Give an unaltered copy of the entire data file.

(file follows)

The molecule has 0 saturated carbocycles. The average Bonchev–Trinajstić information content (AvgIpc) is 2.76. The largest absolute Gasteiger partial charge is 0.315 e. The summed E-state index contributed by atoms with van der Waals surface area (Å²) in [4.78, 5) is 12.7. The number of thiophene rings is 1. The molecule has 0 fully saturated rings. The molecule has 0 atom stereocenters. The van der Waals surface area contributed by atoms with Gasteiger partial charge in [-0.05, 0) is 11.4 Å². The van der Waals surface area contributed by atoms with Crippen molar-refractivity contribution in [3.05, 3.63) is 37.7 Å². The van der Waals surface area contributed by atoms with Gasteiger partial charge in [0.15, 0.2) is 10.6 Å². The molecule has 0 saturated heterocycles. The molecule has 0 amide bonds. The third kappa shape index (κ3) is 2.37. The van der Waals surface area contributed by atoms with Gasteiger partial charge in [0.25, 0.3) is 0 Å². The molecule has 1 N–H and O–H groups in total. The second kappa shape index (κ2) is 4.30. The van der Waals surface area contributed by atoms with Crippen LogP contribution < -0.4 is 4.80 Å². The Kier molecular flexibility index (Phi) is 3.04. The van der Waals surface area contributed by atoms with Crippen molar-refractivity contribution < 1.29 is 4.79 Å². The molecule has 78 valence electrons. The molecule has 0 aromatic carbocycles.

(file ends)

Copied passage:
The molecule has 0 saturated carbocycles. The average Bonchev–Trinajstić information content (AvgIpc) is 2.76. The largest absolute Gasteiger partial charge is 0.315 e. The summed E-state index contributed by atoms with van der Waals surface area (Å²) in [4.78, 5) is 12.7. The number of thiophene rings is 1. The molecule has 0 fully saturated rings. The molecule has 0 atom stereocenters. The van der Waals surface area contributed by atoms with Gasteiger partial charge in [-0.05, 0) is 11.4 Å². The van der Waals surface area contributed by atoms with Crippen molar-refractivity contribution in [3.05, 3.63) is 37.7 Å². The van der Waals surface area contributed by atoms with Gasteiger partial charge in [0.15, 0.2) is 10.6 Å². The molecule has 0 saturated heterocycles. The molecule has 0 amide bonds. The third kappa shape index (κ3) is 2.37. The van der Waals surface area contributed by atoms with Gasteiger partial charge in [0.25, 0.3) is 0 Å². The molecule has 1 N–H and O–H groups in total. The second kappa shape index (κ2) is 4.30. The van der Waals surface area contributed by atoms with Crippen LogP contribution < -0.4 is 4.80 Å². The Kier molecular flexibility index (Phi) is 3.04. The van der Waals surface area contributed by atoms with Crippen molar-refractivity contribution < 1.29 is 4.79 Å². The molecule has 78 valence electrons. The molecule has 0 aromatic carbocycles.